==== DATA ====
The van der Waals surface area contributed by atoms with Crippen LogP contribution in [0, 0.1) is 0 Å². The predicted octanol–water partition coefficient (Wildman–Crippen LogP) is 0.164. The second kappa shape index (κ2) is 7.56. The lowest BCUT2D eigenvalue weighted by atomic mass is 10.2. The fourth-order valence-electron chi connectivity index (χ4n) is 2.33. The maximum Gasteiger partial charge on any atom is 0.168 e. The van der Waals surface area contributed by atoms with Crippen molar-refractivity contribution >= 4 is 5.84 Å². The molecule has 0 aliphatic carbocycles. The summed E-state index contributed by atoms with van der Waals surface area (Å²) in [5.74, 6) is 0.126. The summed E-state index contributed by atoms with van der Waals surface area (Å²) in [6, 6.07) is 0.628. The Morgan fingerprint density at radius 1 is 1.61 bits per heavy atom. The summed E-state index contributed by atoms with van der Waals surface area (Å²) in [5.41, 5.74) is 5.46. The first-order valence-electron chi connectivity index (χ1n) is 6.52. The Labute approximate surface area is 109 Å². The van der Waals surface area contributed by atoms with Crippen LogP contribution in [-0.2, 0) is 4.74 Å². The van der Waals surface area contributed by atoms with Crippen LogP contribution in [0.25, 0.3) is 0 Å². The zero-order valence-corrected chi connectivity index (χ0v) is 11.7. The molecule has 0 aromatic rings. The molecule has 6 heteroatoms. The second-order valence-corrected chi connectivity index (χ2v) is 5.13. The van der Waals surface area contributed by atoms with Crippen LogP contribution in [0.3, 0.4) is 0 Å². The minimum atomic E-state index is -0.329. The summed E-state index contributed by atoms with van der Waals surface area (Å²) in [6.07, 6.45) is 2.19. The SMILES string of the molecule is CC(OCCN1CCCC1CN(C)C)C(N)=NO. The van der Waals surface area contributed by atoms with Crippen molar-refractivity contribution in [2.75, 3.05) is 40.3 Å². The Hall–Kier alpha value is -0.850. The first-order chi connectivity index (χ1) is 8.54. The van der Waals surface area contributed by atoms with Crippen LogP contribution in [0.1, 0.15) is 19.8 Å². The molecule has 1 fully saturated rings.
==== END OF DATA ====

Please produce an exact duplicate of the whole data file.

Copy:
The van der Waals surface area contributed by atoms with Crippen LogP contribution in [0, 0.1) is 0 Å². The predicted octanol–water partition coefficient (Wildman–Crippen LogP) is 0.164. The second kappa shape index (κ2) is 7.56. The lowest BCUT2D eigenvalue weighted by atomic mass is 10.2. The fourth-order valence-electron chi connectivity index (χ4n) is 2.33. The maximum Gasteiger partial charge on any atom is 0.168 e. The van der Waals surface area contributed by atoms with Crippen molar-refractivity contribution >= 4 is 5.84 Å². The molecule has 0 aliphatic carbocycles. The summed E-state index contributed by atoms with van der Waals surface area (Å²) in [5.74, 6) is 0.126. The summed E-state index contributed by atoms with van der Waals surface area (Å²) in [6, 6.07) is 0.628. The Morgan fingerprint density at radius 1 is 1.61 bits per heavy atom. The summed E-state index contributed by atoms with van der Waals surface area (Å²) in [5.41, 5.74) is 5.46. The first-order valence-electron chi connectivity index (χ1n) is 6.52. The Labute approximate surface area is 109 Å². The van der Waals surface area contributed by atoms with Crippen LogP contribution in [-0.2, 0) is 4.74 Å². The van der Waals surface area contributed by atoms with Crippen LogP contribution in [0.25, 0.3) is 0 Å². The zero-order valence-corrected chi connectivity index (χ0v) is 11.7. The molecule has 0 aromatic rings. The molecule has 6 heteroatoms. The second-order valence-corrected chi connectivity index (χ2v) is 5.13. The van der Waals surface area contributed by atoms with Crippen LogP contribution in [0.3, 0.4) is 0 Å². The minimum atomic E-state index is -0.329. The summed E-state index contributed by atoms with van der Waals surface area (Å²) in [6.07, 6.45) is 2.19. The SMILES string of the molecule is CC(OCCN1CCCC1CN(C)C)C(N)=NO. The van der Waals surface area contributed by atoms with Crippen molar-refractivity contribution in [2.75, 3.05) is 40.3 Å². The Hall–Kier alpha value is -0.850. The first-order chi connectivity index (χ1) is 8.54. The van der Waals surface area contributed by atoms with Crippen LogP contribution in [0.1, 0.15) is 19.8 Å². The molecule has 1 fully saturated rings.